No NBAF in Kansas

Real Biosecurity for the Heartland

Where is this research being done now?

Posted by nonbafks on August 11, 2008

Plum Island Animal Disease Research Center

Plum Island is a federally owned 840-acre island off the northeastern tip of Long Island, New York. Scientists working at the facility are responsible for protecting U.S. livestock against foreign animal diseases that could be accidentally or deliberately introduced into the United States. Plum Island’s research and diagnostic activities stem from its mission to protect U.S. animal industries and exports from accidental or deliberate introduction of foreign animal diseases.16 Plum Island’s scientists identify the pathogens that cause foreign animal diseases and work to develop vaccines to protect U.S. livestock.17 The primary research and diagnostic focus at Plum Island is foreign or exotic diseases that could affect livestock, including cattle, pigs, and sheep. In addition to FMD and classic swine fever, other types of livestock diseases that have been studied at Plum Island include African swine fever, rinderpest, and various pox viruses, such as sheep and goat pox.

Some of the pathogens maintained at Plum Island are highly contagious; therefore, research on these pathogens is conducted in a biocontainment area that has special safety features designed to contain them. If accidentally released, these pathogens could cause catastrophic economic losses in the agricultural sector. The biocontainment area includes 40 rooms for livestock and is the only place in the United States that is equipped to permit the study of certain contagious foreign animal diseases in large animals. USDA uses this biocontainment area for basic research, for diagnostic work, and for the clinical training of veterinarians in the recognition of foreign animal diseases. DHS now shares bench space with USDA in the biocontainment area for its applied research. The North American Foot-and-Mouth Disease Vaccine Bank is also located on Plum Island.18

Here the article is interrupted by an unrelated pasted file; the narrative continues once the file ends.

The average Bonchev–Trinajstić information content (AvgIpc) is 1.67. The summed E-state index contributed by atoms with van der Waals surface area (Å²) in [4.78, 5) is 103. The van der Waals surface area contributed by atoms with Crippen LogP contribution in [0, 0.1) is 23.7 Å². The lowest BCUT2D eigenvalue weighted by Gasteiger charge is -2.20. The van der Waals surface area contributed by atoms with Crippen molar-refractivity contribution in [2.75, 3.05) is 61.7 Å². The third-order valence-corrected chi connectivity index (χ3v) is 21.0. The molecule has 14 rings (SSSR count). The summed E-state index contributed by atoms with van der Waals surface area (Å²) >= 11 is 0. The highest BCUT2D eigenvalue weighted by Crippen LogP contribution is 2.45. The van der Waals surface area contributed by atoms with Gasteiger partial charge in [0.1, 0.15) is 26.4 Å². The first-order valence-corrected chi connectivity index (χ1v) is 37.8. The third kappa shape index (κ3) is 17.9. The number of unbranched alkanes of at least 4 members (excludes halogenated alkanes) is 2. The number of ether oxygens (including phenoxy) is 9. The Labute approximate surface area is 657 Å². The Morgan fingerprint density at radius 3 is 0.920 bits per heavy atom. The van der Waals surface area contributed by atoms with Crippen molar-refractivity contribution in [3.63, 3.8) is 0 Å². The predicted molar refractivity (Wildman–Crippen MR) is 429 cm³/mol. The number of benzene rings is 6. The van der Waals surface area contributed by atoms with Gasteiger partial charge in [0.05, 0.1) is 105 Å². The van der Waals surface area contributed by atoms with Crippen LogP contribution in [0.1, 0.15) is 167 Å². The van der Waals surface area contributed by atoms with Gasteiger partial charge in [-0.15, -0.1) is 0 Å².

USDA was responsible for Plum Island until June 1, 2003, when provisions of the Homeland Security Act of 2002 were implemented that transferred Plum Island, including all its assets and liabilities, to DHS.19 This action shifted overall responsibility for Plum Island to DHS, including all the costs associated with the facility’s maintenance, operations, and security. The Act specified that USDA would continue to have access to Plum Island to conduct diagnostic and research work on foreign animal diseases, and it authorized the President to transfer funds from USDA to DHS to operate Plum Island.20

Plum Island is now operated as part of a broader joint strategy developed by DHS and USDA to protect against the intentional or accidental introduction of foreign animal diseases. Under the direction of DHS’s Science and Technology Directorate, the strategy for protecting livestock also includes work at DHS’s National Center for Food Protection and Defense and at its National Center for Foreign Animal and Zoonotic Disease Defense, as well as at other centers within the DHS homeland security biodefense complex. These include the National Biodefense Analysis and Countermeasures Center and the Lawrence Livermore National Laboratory. The strategy calls for building on the strengths of each agency’s assets to develop comprehensive preparedness and response capabilities.

Source: GAO –8-821T, Pg 9


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